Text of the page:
London College of Fashion Special Collections has an ever expanding fashion zine collection that encompasses gender, body politics, sociology of clothes, hair & makeup, queer theory and more. We’re delighted to launch a series of interviews with zinesters, whose work can be found in the collection. Today we’re going to be finding more about Sad Plant by Leaf Wicks
Leaf Wicks, Philadelphia Pennsylvania
How long have you been making zines for?
I have been making zines for about 3 and a half years. I made my first zine at age 18.
What do you like to create zines about?
I create zines about myself. I use zines to process events in my life by combining text and pictures to create a collage of my emotions.
What is your favourite zine/comic/book?
My current favorite is Papergirls
Tell us a bit more about your creative process..
My process in regards to zine making usually starts with a strong emotion. I’ll get a feeling that can only be expressed through a larger body of work. I consider my zines small galleries for my art, places where I am able to curate things I’ve already made to express a specific emotional message. My process starts with a piece (poem, essay, photography, illustration etc.) that matches my mood and I take other works that I’ve created and use them to boost the feeling.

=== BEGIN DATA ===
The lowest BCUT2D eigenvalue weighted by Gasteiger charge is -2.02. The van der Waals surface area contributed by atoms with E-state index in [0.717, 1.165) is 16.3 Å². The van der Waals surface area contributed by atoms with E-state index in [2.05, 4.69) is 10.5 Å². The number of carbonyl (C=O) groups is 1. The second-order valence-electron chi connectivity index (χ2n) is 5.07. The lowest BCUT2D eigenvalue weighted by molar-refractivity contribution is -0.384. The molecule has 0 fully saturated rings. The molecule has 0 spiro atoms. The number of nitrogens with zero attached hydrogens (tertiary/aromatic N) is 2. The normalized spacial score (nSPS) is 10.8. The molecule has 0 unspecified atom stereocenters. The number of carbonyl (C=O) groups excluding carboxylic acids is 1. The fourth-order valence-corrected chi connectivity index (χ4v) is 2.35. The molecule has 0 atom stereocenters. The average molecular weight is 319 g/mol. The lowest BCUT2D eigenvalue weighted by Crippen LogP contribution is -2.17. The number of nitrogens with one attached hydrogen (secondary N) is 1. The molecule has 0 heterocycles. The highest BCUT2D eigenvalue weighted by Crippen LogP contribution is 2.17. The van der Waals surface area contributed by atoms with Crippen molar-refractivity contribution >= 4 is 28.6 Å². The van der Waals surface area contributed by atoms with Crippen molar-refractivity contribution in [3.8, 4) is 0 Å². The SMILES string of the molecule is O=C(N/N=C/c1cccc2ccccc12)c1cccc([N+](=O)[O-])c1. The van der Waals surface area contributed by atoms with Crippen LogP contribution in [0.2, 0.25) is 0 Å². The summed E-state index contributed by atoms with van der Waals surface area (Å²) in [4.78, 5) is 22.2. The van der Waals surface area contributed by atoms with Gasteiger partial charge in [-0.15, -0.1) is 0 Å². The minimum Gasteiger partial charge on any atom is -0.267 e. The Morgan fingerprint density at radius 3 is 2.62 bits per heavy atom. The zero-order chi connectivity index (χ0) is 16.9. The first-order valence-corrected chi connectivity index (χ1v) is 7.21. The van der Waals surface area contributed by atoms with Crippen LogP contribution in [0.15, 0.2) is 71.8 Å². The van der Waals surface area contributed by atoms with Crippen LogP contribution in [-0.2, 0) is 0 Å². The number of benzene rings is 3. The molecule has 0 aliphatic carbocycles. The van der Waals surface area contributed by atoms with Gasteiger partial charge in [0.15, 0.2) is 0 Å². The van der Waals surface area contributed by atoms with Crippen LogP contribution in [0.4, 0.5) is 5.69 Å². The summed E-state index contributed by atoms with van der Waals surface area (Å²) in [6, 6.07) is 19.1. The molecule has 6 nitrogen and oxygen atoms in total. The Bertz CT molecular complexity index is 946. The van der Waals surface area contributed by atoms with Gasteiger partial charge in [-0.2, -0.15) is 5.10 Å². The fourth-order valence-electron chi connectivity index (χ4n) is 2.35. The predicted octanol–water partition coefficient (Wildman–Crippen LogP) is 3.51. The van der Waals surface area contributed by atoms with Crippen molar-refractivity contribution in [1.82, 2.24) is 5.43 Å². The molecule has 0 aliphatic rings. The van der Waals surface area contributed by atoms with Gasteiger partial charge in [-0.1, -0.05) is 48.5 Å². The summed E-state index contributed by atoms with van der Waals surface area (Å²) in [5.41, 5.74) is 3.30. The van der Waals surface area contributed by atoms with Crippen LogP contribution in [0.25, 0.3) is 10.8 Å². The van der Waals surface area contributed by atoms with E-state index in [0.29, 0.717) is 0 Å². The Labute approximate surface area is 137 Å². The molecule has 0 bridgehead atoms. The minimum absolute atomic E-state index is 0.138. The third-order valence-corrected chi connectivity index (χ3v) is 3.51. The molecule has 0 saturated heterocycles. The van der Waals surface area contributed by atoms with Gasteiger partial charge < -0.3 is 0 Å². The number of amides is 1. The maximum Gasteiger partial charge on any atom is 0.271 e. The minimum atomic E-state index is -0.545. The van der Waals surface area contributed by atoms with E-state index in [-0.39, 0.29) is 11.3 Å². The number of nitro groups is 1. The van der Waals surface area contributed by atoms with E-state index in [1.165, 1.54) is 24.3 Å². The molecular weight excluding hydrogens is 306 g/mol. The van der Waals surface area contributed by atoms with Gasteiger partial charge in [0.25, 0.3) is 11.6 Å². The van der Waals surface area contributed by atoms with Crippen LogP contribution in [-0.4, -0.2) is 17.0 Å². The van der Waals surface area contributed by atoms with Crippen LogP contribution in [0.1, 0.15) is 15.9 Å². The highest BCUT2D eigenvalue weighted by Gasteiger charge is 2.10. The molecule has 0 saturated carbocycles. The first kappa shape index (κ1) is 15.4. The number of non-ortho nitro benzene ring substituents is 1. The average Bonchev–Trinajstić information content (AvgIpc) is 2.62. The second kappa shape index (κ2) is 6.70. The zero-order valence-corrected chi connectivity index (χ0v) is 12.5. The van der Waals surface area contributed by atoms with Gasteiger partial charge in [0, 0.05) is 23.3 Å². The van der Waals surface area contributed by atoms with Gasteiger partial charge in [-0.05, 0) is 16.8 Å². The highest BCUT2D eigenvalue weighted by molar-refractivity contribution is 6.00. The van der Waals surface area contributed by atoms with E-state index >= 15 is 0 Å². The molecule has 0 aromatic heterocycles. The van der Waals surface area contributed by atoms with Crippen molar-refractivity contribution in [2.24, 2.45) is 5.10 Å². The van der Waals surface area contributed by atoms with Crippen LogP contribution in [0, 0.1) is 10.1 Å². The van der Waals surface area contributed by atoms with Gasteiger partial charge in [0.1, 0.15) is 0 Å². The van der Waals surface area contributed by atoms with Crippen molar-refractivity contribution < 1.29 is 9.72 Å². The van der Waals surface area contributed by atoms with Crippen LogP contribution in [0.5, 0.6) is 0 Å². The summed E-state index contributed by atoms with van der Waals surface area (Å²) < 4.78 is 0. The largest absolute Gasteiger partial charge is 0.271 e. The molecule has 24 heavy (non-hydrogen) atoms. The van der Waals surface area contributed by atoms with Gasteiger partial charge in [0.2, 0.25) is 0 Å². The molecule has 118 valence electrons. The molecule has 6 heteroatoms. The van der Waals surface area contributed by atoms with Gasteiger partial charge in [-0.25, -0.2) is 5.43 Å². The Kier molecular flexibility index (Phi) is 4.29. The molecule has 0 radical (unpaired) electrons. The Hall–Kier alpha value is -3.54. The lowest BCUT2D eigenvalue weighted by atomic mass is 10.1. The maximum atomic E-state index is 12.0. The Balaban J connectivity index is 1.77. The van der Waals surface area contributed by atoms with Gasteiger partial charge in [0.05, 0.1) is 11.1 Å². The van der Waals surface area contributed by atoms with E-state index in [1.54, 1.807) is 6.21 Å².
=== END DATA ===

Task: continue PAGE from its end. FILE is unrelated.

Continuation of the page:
What does it feel like to have your zine/s in the London College of Fashion Library’s Special Collections?
I’m honored that Sad Plant was chosen. I find it funny because I wrote it when I was 18 and have changed a lot no longer relate to what i’ve created. But, here it is three years later continuing to make it’s rounds and affect others. I find that really cool.
What influenced Sad Plant?
Sad Plant was inspired by a harsh conversation I had with my mother about how I don’t shave or behave as feminine as she would like of me. At the time, I identified as a woman and I was exploring gender expression and breaking the rules of what was expected of women. In short, I was really fed up with people giving me attitude about something as small as body hair during a time where it was critical for my growth to explore my gender/gender presentation.
What one piece of advice would you give UAL students about zine making?
My best piece of advice for zine making would be to not overthink the work. Zines usually have a DIY nature, a homemade quality to them. It’s ok to throw them together quickly on a copy machine or bind them with rubber bands. The message is the important part of a zine.